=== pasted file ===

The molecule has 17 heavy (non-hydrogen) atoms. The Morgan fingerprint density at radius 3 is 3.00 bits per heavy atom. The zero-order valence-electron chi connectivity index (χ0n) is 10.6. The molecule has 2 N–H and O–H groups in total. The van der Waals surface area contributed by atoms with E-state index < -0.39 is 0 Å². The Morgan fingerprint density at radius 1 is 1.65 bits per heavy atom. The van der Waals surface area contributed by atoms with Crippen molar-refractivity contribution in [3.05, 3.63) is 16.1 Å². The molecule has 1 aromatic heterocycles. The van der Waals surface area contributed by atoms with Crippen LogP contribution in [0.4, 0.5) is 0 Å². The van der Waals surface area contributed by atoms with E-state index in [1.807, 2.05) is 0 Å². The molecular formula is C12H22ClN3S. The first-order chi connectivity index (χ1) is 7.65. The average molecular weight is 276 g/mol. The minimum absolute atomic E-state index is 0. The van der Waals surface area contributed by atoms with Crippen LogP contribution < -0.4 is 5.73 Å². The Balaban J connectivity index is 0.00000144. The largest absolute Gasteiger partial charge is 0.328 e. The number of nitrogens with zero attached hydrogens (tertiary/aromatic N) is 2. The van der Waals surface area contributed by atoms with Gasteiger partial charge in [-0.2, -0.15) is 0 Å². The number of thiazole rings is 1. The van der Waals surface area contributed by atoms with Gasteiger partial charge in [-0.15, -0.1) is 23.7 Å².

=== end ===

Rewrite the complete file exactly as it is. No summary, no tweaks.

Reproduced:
The molecule has 17 heavy (non-hydrogen) atoms. The Morgan fingerprint density at radius 3 is 3.00 bits per heavy atom. The zero-order valence-electron chi connectivity index (χ0n) is 10.6. The molecule has 2 N–H and O–H groups in total. The van der Waals surface area contributed by atoms with E-state index < -0.39 is 0 Å². The Morgan fingerprint density at radius 1 is 1.65 bits per heavy atom. The van der Waals surface area contributed by atoms with Crippen molar-refractivity contribution in [3.05, 3.63) is 16.1 Å². The molecule has 1 aromatic heterocycles. The van der Waals surface area contributed by atoms with Crippen LogP contribution in [0.4, 0.5) is 0 Å². The van der Waals surface area contributed by atoms with E-state index in [1.807, 2.05) is 0 Å². The molecular formula is C12H22ClN3S. The first-order chi connectivity index (χ1) is 7.65. The average molecular weight is 276 g/mol. The minimum absolute atomic E-state index is 0. The van der Waals surface area contributed by atoms with Crippen LogP contribution < -0.4 is 5.73 Å². The Balaban J connectivity index is 0.00000144. The largest absolute Gasteiger partial charge is 0.328 e. The number of nitrogens with zero attached hydrogens (tertiary/aromatic N) is 2. The van der Waals surface area contributed by atoms with Gasteiger partial charge in [-0.2, -0.15) is 0 Å². The number of thiazole rings is 1. The van der Waals surface area contributed by atoms with Gasteiger partial charge in [-0.15, -0.1) is 23.7 Å².